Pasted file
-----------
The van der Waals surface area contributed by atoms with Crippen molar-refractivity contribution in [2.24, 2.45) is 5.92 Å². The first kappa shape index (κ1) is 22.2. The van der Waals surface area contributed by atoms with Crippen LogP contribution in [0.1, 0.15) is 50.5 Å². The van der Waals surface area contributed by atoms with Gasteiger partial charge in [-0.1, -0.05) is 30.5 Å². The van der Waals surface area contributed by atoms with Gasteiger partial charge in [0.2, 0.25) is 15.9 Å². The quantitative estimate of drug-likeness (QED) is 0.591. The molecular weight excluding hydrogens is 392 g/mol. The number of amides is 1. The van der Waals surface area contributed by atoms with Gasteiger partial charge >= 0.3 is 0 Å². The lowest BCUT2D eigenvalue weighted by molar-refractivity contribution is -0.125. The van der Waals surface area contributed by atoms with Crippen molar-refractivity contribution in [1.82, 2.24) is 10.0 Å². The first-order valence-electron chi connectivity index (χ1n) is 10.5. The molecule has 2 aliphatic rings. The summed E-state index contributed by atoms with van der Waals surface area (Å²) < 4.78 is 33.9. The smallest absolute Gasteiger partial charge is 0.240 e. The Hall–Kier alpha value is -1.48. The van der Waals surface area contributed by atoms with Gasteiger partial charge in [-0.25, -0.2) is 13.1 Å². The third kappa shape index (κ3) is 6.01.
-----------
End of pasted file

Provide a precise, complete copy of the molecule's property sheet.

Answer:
The van der Waals surface area contributed by atoms with Crippen molar-refractivity contribution in [2.24, 2.45) is 5.92 Å². The first kappa shape index (κ1) is 22.2. The van der Waals surface area contributed by atoms with Crippen LogP contribution in [0.1, 0.15) is 50.5 Å². The van der Waals surface area contributed by atoms with Gasteiger partial charge in [-0.1, -0.05) is 30.5 Å². The van der Waals surface area contributed by atoms with Gasteiger partial charge in [0.2, 0.25) is 15.9 Å². The quantitative estimate of drug-likeness (QED) is 0.591. The molecular weight excluding hydrogens is 392 g/mol. The number of amides is 1. The van der Waals surface area contributed by atoms with Gasteiger partial charge >= 0.3 is 0 Å². The lowest BCUT2D eigenvalue weighted by molar-refractivity contribution is -0.125. The van der Waals surface area contributed by atoms with Crippen molar-refractivity contribution in [1.82, 2.24) is 10.0 Å². The first-order valence-electron chi connectivity index (χ1n) is 10.5. The molecule has 2 aliphatic rings. The summed E-state index contributed by atoms with van der Waals surface area (Å²) < 4.78 is 33.9. The smallest absolute Gasteiger partial charge is 0.240 e. The Hall–Kier alpha value is -1.48. The van der Waals surface area contributed by atoms with Gasteiger partial charge in [-0.25, -0.2) is 13.1 Å². The third kappa shape index (κ3) is 6.01.